Dear Confused Man,
Dear Confused Man,
Can you remember the last time you really let yourself cry? It was probably because something really big happened in your life. Maybe it was a divorce, a death, a birth, or some tragic news? It must have been so abrupt, unexpected, or life changing that you couldn’t hold it in. You were unable restrain your body as the emotion ripped through all the walls you’ve built to protect yourself from feeling weak or vulnerable. What did it feel like as it was happening? What happened afterwards? Did you feel raw, embarrassed, or confused?
You’re not alone. This is a common male experience. We may spend years bottling up our emotions only to have the cap blown off during some of the biggest moments of our life. The force is so great that it can completely wipe us out. After it happens, we may need time to crawl back into our shell and shut out the world for a while. It’s fucking intense!
It’s no wonder that we resist these feelings, positive or negative. We have very little experience here and what we do know is that we lose all control. That’s scary for a man…
Consequently, we judge others for their emotion, big or small. We believe they are “too emotional”. Why can’t they just “get over it” like we do? Why can’t they see the bright side? Why does everything have to be so serious?
What we may not see is that we are looking into a mirror. We judge others in the same way we judge ourselves. We do everything in our power to not let those little things bother us as we stuff more and more into our container of unresolved feelings. This masculine imbalance may show up as an inflation of self, such as bullying, irritability, frustration, or anger. We may react to this by attempting to aggressively “fix” the problem or blame.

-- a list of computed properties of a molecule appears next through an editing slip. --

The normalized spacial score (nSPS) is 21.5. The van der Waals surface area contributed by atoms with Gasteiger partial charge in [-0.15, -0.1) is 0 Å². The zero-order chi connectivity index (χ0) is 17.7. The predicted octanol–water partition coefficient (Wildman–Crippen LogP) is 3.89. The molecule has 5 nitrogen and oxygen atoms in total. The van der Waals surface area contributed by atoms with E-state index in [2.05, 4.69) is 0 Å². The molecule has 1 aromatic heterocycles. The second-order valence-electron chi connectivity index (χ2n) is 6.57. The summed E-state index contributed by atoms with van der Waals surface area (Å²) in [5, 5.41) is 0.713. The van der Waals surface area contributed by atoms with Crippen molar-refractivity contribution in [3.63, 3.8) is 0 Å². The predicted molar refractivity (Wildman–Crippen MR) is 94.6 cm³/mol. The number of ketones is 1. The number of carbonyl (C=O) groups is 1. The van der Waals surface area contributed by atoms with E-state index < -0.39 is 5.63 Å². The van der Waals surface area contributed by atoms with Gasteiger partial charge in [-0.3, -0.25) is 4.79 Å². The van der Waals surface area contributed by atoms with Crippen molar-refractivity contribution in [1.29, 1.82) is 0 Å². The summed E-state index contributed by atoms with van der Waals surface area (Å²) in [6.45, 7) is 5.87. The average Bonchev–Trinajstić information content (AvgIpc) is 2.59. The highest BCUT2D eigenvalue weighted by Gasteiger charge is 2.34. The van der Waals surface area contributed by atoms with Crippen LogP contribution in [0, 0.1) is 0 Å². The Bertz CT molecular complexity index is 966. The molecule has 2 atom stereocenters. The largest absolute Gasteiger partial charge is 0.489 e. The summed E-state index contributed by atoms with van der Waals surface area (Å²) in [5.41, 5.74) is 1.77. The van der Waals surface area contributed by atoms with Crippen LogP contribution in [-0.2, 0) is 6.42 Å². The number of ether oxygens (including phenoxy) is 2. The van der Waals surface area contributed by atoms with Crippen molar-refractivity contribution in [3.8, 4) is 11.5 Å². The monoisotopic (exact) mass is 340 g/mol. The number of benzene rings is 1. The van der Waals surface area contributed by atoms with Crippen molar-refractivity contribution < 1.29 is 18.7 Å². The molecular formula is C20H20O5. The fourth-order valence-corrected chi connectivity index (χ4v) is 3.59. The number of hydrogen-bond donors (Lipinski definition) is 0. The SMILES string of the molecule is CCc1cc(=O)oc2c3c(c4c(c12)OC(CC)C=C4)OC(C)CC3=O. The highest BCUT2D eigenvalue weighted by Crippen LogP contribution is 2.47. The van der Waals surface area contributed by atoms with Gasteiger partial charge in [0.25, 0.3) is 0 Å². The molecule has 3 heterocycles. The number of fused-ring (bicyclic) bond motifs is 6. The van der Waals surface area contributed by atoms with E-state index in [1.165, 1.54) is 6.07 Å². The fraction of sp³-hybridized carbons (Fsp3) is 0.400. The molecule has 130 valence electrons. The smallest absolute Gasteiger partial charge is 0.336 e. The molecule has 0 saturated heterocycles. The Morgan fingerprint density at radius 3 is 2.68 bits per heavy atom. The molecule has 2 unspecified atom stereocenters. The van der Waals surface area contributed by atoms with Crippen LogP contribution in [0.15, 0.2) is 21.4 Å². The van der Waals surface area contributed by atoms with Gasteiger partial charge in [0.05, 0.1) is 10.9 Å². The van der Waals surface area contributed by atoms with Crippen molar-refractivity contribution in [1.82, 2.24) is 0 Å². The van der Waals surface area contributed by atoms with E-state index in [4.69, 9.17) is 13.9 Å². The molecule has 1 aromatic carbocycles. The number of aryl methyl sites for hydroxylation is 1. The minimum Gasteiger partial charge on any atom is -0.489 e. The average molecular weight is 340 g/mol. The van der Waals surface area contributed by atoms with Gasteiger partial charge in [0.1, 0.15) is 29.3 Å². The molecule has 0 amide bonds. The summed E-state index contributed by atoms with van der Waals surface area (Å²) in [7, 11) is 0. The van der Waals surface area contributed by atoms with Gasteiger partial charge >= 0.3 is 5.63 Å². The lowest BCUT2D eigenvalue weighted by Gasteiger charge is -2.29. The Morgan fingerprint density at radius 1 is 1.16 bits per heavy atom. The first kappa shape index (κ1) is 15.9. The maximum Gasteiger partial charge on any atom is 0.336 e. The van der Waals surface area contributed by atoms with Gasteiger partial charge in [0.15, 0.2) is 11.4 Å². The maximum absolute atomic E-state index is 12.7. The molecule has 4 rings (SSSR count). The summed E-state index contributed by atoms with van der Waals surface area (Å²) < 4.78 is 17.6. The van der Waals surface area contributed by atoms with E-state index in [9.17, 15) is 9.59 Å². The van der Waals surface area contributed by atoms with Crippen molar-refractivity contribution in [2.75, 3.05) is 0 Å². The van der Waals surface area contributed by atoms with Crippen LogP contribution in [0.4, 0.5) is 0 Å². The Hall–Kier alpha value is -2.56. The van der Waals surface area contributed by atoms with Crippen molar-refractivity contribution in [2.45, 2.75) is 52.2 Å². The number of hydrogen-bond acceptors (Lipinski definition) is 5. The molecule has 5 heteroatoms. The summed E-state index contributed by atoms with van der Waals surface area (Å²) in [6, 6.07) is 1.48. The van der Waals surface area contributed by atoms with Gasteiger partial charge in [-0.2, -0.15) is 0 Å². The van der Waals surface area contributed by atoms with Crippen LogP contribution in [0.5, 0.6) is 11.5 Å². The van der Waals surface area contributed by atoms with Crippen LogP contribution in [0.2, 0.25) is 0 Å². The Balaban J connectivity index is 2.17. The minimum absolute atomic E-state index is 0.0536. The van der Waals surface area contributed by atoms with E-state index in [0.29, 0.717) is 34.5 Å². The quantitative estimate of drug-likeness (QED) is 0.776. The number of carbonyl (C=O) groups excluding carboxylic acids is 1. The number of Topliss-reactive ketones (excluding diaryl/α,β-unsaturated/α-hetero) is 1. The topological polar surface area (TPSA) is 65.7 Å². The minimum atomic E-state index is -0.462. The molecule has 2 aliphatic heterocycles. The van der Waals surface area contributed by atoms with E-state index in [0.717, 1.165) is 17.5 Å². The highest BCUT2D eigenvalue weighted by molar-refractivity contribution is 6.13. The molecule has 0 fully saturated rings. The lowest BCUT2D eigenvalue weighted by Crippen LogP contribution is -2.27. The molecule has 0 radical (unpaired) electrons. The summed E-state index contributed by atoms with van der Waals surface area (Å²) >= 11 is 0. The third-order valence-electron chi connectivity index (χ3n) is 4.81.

We may judge, hurt, or shut out the ones we care about as a way to keep ourselves protected. However, the confused man is unaware of what is going on in the background. No one has every pointed out his strategies in a way that he can absorb them. He is confused. He doesn’t know why he his intimate partners don’t feel safe with him while his friendships feel so easy. The difference here is that the closer we get to someone, the more vulnerable we are.
What the confused man needs to know is that his confusion, irritability, judgment, and relational struggles are all here to serve him. They are pointing him towards his heart. Without the discomfort and pain, he could stay in his pattern, bottling up and exploding, shutting out his partners, and not experiencing the depth and richness of life.
The confused man must welcome in the confusion and feel it so that he can get at what is underneath. He must do things he has never done to get results he’s never had. There are no shortcuts.
Your sometimes-confused fellow Man,
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